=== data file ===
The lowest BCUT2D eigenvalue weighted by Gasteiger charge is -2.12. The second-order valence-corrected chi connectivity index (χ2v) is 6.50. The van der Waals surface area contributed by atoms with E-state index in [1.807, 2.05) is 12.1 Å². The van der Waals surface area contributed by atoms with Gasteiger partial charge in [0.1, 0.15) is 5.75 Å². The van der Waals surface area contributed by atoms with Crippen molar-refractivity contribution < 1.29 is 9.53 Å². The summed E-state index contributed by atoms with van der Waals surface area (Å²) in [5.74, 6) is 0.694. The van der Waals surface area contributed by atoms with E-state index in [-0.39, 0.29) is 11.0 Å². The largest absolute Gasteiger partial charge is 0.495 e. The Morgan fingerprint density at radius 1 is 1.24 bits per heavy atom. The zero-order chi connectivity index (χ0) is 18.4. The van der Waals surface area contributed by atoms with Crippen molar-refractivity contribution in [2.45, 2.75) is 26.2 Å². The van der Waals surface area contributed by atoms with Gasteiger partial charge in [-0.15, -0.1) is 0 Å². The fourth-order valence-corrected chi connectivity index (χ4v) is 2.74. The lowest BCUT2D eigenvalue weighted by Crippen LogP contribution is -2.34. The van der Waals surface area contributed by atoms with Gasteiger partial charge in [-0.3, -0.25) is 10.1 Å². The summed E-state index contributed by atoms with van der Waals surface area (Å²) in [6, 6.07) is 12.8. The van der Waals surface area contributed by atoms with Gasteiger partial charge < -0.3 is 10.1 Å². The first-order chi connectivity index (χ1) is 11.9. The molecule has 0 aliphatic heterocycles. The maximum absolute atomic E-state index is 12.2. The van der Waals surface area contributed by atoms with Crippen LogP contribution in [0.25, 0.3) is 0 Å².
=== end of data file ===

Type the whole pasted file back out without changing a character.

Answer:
The lowest BCUT2D eigenvalue weighted by Gasteiger charge is -2.12. The second-order valence-corrected chi connectivity index (χ2v) is 6.50. The van der Waals surface area contributed by atoms with E-state index in [1.807, 2.05) is 12.1 Å². The van der Waals surface area contributed by atoms with Gasteiger partial charge in [0.1, 0.15) is 5.75 Å². The van der Waals surface area contributed by atoms with Crippen molar-refractivity contribution < 1.29 is 9.53 Å². The summed E-state index contributed by atoms with van der Waals surface area (Å²) in [5.74, 6) is 0.694. The van der Waals surface area contributed by atoms with E-state index in [-0.39, 0.29) is 11.0 Å². The largest absolute Gasteiger partial charge is 0.495 e. The Morgan fingerprint density at radius 1 is 1.24 bits per heavy atom. The zero-order chi connectivity index (χ0) is 18.4. The van der Waals surface area contributed by atoms with Crippen molar-refractivity contribution in [2.45, 2.75) is 26.2 Å². The van der Waals surface area contributed by atoms with Gasteiger partial charge in [-0.15, -0.1) is 0 Å². The fourth-order valence-corrected chi connectivity index (χ4v) is 2.74. The lowest BCUT2D eigenvalue weighted by Crippen LogP contribution is -2.34. The van der Waals surface area contributed by atoms with Gasteiger partial charge in [-0.3, -0.25) is 10.1 Å². The summed E-state index contributed by atoms with van der Waals surface area (Å²) in [6, 6.07) is 12.8. The van der Waals surface area contributed by atoms with Gasteiger partial charge < -0.3 is 10.1 Å². The first-order chi connectivity index (χ1) is 11.9. The molecule has 0 aliphatic heterocycles. The maximum absolute atomic E-state index is 12.2. The van der Waals surface area contributed by atoms with Crippen LogP contribution in [0.25, 0.3) is 0 Å².